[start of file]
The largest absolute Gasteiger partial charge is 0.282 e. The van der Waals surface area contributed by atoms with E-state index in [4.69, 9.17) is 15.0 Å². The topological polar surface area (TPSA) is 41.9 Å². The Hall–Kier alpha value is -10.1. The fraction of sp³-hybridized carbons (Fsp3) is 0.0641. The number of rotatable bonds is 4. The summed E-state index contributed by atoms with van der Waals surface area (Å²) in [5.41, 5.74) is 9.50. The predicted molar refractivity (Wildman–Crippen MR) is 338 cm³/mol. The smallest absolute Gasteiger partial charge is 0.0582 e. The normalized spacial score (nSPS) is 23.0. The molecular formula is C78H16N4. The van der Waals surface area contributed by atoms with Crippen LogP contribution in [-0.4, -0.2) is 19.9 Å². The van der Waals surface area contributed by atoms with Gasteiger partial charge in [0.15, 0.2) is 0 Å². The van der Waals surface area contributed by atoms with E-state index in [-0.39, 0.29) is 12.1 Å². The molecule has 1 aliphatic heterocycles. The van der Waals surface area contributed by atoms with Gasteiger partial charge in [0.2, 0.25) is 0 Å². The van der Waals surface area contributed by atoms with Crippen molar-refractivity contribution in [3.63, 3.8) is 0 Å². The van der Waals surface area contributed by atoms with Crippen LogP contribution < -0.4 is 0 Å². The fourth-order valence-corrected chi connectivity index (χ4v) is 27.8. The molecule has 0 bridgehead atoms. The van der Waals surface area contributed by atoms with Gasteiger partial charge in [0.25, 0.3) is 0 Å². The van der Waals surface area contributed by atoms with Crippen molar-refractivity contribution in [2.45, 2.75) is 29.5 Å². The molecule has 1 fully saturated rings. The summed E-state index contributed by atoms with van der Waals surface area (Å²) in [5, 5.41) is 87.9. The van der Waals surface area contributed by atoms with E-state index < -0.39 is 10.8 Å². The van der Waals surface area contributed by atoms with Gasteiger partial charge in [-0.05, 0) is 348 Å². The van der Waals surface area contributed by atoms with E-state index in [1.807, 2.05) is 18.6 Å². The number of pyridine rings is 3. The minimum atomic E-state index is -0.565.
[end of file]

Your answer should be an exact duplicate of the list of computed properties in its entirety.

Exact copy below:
The largest absolute Gasteiger partial charge is 0.282 e. The van der Waals surface area contributed by atoms with E-state index in [4.69, 9.17) is 15.0 Å². The topological polar surface area (TPSA) is 41.9 Å². The Hall–Kier alpha value is -10.1. The fraction of sp³-hybridized carbons (Fsp3) is 0.0641. The number of rotatable bonds is 4. The summed E-state index contributed by atoms with van der Waals surface area (Å²) in [5.41, 5.74) is 9.50. The predicted molar refractivity (Wildman–Crippen MR) is 338 cm³/mol. The smallest absolute Gasteiger partial charge is 0.0582 e. The normalized spacial score (nSPS) is 23.0. The molecular formula is C78H16N4. The van der Waals surface area contributed by atoms with Crippen LogP contribution in [-0.4, -0.2) is 19.9 Å². The van der Waals surface area contributed by atoms with Gasteiger partial charge in [0.15, 0.2) is 0 Å². The van der Waals surface area contributed by atoms with E-state index in [-0.39, 0.29) is 12.1 Å². The molecule has 1 aliphatic heterocycles. The van der Waals surface area contributed by atoms with Gasteiger partial charge in [0.2, 0.25) is 0 Å². The van der Waals surface area contributed by atoms with Crippen molar-refractivity contribution in [3.63, 3.8) is 0 Å². The van der Waals surface area contributed by atoms with Crippen LogP contribution < -0.4 is 0 Å². The fourth-order valence-corrected chi connectivity index (χ4v) is 27.8. The molecule has 0 bridgehead atoms. The van der Waals surface area contributed by atoms with Gasteiger partial charge in [0.25, 0.3) is 0 Å². The van der Waals surface area contributed by atoms with Crippen molar-refractivity contribution in [2.45, 2.75) is 29.5 Å². The molecule has 1 fully saturated rings. The summed E-state index contributed by atoms with van der Waals surface area (Å²) in [5, 5.41) is 87.9. The van der Waals surface area contributed by atoms with E-state index < -0.39 is 10.8 Å². The van der Waals surface area contributed by atoms with Gasteiger partial charge in [-0.05, 0) is 348 Å². The van der Waals surface area contributed by atoms with E-state index in [1.807, 2.05) is 18.6 Å². The number of pyridine rings is 3. The minimum atomic E-state index is -0.565.